The PET sequencing method relies on the use of paired-end tags and the creation of circularized insert fragments. With an insert size of 10 kilobases, the paired end tags can help map sequenced DNA to within 10 kilobases of each other, which is particularly important for identifying large rearrangements and for mapping across repetitive regions of the genome.

The method is very similar to Life Technologies' mate pair sequencing protocol, but differs primarily in the fact that it has a much longer insert size, said Axel Hillmer, the lead author of the current study and a research scientist in Ruan's lab.

The long insert sizes make the fragments more likely to uniquely map to the genome and enable breakpoint mapping, said Hillmer. However, he said that despite the long insert size, there are still some genomic regions where the method does not provide unique reads, such as in the highly repetitive Alu regions.

The team generated a total of 25.9 gigabases of sequence data, achieving an average of 81-fold physical fragment coverage for each genome, with some libraries achieving more than 100-fold physical coverage.

The team found 62 structural variations in one normal genome and 96 in the other and identified an average of 115 structural variations in the eight breast cancer tumors, an average of 344 in each gastric tumor, 428 in the breast cancer cell lines, and 584 in the single gastric cancer cell line.

By comparison, when researchers from the Wellcome Trust Sanger Institute sequenced 24 breast cancer genomes from primary tumors and cell lines, specifically looking for rearrangements, they detected an average of 67.8 rearrangements per primary tumor genome and an average of 128 per cancer cell line — significantly less than what the Singapore team detected in primary breast cancer tumor and cell lines.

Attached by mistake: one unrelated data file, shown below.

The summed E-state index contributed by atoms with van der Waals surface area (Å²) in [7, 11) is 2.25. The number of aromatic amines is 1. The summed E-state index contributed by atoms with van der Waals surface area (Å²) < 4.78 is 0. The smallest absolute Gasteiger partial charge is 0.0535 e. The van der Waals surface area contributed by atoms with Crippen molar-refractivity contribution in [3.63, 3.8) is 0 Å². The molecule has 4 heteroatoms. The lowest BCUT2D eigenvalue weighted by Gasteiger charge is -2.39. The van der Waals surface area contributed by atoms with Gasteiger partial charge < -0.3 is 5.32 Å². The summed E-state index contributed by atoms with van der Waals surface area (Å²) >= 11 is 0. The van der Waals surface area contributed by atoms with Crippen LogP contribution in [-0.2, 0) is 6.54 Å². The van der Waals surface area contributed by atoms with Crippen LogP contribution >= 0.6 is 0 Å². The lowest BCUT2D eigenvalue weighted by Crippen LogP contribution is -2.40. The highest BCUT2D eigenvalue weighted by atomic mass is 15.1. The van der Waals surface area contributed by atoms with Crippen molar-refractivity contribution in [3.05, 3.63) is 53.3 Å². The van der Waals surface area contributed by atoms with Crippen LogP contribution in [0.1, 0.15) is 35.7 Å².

Additionally, structural variants such as tandem duplications, unpaired inversions, interchromosomal translocations, and complex rearrangements were over-represented among somatic rearrangements in cancer genomes, while inversions, deletions, and insertions tended to be germline structural variations.

Furthermore, because of the high physical coverage they achieved with the sequencing method, they were able to piece together the order in which the rearrangements occurred throughout cancer progression.

The high physical coverage allowed the team to estimate the copy number of each rearrangement point. Those with the highest copy number "we think are likely to be the earliest rearrangements that have then been amplified," said Hillmer.

Being able to determine the chronological order of rearrangements can help in identifying driver mutations, he said, by working backwards to determine which genes were affected in the original rearrangement.